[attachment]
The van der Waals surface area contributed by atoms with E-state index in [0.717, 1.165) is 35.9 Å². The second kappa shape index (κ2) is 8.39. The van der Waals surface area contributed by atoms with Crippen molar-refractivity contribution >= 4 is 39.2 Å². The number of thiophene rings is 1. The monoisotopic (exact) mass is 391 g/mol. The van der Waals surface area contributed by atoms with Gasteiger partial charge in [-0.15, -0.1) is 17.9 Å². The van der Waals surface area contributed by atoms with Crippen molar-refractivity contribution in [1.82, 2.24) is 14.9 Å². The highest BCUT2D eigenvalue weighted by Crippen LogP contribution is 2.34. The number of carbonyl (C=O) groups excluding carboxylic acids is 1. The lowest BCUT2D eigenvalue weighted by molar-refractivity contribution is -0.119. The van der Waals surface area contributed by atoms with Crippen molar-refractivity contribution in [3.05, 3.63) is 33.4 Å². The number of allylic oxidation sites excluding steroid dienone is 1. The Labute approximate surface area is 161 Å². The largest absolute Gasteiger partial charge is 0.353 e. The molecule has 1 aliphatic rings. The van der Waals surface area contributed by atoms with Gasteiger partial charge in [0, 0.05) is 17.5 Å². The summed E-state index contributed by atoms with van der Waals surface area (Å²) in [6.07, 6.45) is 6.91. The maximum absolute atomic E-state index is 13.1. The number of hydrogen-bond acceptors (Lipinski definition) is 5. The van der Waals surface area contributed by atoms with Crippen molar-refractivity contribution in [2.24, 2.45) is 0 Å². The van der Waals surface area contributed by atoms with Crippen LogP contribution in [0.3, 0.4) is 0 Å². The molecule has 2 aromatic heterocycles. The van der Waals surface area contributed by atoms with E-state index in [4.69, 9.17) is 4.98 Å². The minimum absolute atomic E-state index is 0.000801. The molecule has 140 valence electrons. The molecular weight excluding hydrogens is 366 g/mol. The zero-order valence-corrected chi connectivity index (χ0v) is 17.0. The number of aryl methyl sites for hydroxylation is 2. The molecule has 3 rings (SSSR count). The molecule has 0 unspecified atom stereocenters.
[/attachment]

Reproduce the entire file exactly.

The van der Waals surface area contributed by atoms with E-state index in [0.717, 1.165) is 35.9 Å². The second kappa shape index (κ2) is 8.39. The van der Waals surface area contributed by atoms with Crippen molar-refractivity contribution >= 4 is 39.2 Å². The number of thiophene rings is 1. The monoisotopic (exact) mass is 391 g/mol. The van der Waals surface area contributed by atoms with Gasteiger partial charge in [-0.15, -0.1) is 17.9 Å². The van der Waals surface area contributed by atoms with Crippen molar-refractivity contribution in [1.82, 2.24) is 14.9 Å². The highest BCUT2D eigenvalue weighted by Crippen LogP contribution is 2.34. The number of carbonyl (C=O) groups excluding carboxylic acids is 1. The lowest BCUT2D eigenvalue weighted by molar-refractivity contribution is -0.119. The van der Waals surface area contributed by atoms with Crippen molar-refractivity contribution in [3.05, 3.63) is 33.4 Å². The number of allylic oxidation sites excluding steroid dienone is 1. The Labute approximate surface area is 161 Å². The largest absolute Gasteiger partial charge is 0.353 e. The molecule has 1 aliphatic rings. The van der Waals surface area contributed by atoms with Gasteiger partial charge in [0, 0.05) is 17.5 Å². The summed E-state index contributed by atoms with van der Waals surface area (Å²) in [6.07, 6.45) is 6.91. The maximum absolute atomic E-state index is 13.1. The number of hydrogen-bond acceptors (Lipinski definition) is 5. The van der Waals surface area contributed by atoms with Crippen molar-refractivity contribution in [2.24, 2.45) is 0 Å². The van der Waals surface area contributed by atoms with Crippen LogP contribution in [0.3, 0.4) is 0 Å². The molecule has 2 aromatic heterocycles. The van der Waals surface area contributed by atoms with E-state index in [4.69, 9.17) is 4.98 Å². The minimum absolute atomic E-state index is 0.000801. The molecule has 140 valence electrons. The molecular weight excluding hydrogens is 366 g/mol. The zero-order valence-corrected chi connectivity index (χ0v) is 17.0. The number of aryl methyl sites for hydroxylation is 2. The molecule has 3 rings (SSSR count). The molecule has 0 unspecified atom stereocenters.